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Progress in HIV Research = Progress in Herpes Research

Discussion in 'Herpes Cure Research' started by CurePlease, May 31, 2011.

  1. CurePlease

    CurePlease Active Member

    Article explaining considerable progress currently being made in HIV research. I personally see progress like this encouraging for herpes cures. A successful solution to HIV could be manipulated and targeted to a weakness in herpes. Don't believe those that say HIV research is irrelevant to herpes. Because its not.

    http://news.yahoo.com/s/afp/20110529/hl_afp/healthaidsanniversaryus_20110529201022

    Thirty years after the AIDS epidemic surfaced, hope of conquering the deadly epidemic has never been greater, according to a longtime US leader in the AIDS fight, Anthony Fauci.

    This hope has been spurred by recent advances toward a vaccine and new breakthoughs in treatment and prevention, said Fauci who has headed the National Institute for Allergy and Infectious Diseases since 1984.


    "Over the last one and half years we have had several important advances which when you put them together and combine them are now pointing very strongly to the fact that we can essentially be able to ultimately control and obviously ultimately end the AIDS pandemic," he told AFP.
    Previous discoveries include how male circumcision can reduce by almost 65 percent the risk of transmitting the human immunodeficiency virus, the effectiveness of vaginal microbicides and drug treatments that can prevent an infected pregnant mother from passing the disease to her child.
    More recently, two clinical trials have shown just how effective antiretroviral drugs can be in preventing the spread of the incurable disease.


    A study that ran from 2007-2009 and was published late last year showed that a combination of these drugs taken orally by uninfected gay men lowered their risk by 44 percent of becoming infected.
    That rate rose above 70 percent when the pills were taken regularly, said Fauci who added he has "been in it now literally every day of my life for the last 30 years."


    A clinical trial released this month involving mainly heterosexual couples in which one was infected and one was not showed a near elimination of the risk of transmission when the infected partner began an early regimen of antiretrovirals.


    This trial is "extremely important because it proves the concept that when you seek out and treat them early rather than wait for their disease to advance, you have not only the well known beneficial effect of being good for the individual patient, but you have a very powerful secondary effect of preventing the transmission from the infected partner to their healthy sexual partner," said Fauci.


    The NIAID and its researchers have been at the forefront of the fight against AIDS since the epidemic first surfaced in June 1981.
    With regard to the hunt for a reliable vaccine, researchers have found some hope after 20 years of failure in a 2009 clinical trial carried out in Thailand.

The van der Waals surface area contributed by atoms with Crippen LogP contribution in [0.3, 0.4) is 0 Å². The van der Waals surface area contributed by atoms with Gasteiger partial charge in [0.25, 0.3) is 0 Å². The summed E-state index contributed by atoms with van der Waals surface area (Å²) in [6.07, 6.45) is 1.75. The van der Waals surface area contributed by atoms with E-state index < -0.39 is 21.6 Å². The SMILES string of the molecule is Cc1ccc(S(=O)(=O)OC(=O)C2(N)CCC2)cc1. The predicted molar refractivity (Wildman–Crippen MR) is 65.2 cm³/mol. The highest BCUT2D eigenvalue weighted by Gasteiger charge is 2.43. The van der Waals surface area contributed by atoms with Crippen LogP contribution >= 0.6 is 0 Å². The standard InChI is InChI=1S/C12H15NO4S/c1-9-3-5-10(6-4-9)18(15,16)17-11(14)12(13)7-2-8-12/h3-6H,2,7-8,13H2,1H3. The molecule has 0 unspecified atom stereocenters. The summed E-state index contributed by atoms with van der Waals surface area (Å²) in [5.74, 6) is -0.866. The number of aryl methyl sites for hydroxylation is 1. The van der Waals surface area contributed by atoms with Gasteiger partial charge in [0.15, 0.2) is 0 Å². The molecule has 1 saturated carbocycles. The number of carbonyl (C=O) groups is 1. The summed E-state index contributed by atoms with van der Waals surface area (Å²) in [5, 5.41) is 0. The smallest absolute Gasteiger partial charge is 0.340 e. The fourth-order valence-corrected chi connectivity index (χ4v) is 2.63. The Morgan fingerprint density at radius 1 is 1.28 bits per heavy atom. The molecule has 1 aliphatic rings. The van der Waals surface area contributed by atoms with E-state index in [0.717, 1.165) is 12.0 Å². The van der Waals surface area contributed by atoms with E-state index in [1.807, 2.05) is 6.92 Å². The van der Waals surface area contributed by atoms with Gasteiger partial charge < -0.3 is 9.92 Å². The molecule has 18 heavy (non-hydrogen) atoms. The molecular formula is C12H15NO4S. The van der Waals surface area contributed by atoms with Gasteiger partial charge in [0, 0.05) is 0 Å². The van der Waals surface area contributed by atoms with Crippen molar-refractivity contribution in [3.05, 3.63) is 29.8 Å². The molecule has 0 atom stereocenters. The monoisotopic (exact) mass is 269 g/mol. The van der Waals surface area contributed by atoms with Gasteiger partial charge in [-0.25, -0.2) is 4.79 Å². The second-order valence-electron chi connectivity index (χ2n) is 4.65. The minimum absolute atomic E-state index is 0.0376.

"The vaccine trial in Thailand was only 31% effective, however that is at least a proof of concept that we can do better."


    In 2010, teams of researchers identified two antibodies in a single individual which when combined in the lab blocked 90 percent of HIV strains known in the world.


    Now that research is honing in on what specific part of the virus should be isolated for a vaccine.


    "So if we are going to have a vaccine this year or next year or the year after, we don't know, but we are certainly making considerable progress."
    In the meantime, a more comprehensive use of existing methods for prevention must be applied in the developing world in order to put the brakes on the epidemic, Fauci said.


    "In the low and middle income countries, we only have about 30 to 40 percent of the people who really need therapy getting access to therapy," he said.


    "The only way we can address this -- and this is the focus of what is going on over the past couple of years -- is prevention of HIV infection."
    There are 2.7 million new infections each year, he added.



    This gap will be difficult to bridge, warned Fauci, especially since the global economic turndown has slashed research budgets as a time when scientists need 10 to 15 bilion dollars more per year than the total 11 billion currently available for research.



    "Unfortunately there is a very difficult constraint on resources throughout the world," he said.
  2. Sweet7

    Sweet7 Active Member

    I couldn't agree more. Although, I have been wondering if HSV is even more difficult to cure. A vaccine for HIV could also be very beneficial to people with GH. Even if it does nothing for ob's and shedding. If it were to bring the odds of contracting HIV back down, or eliminate it, that's enough for me. But then again, I would think such a vaccine would give us a nice immune boost.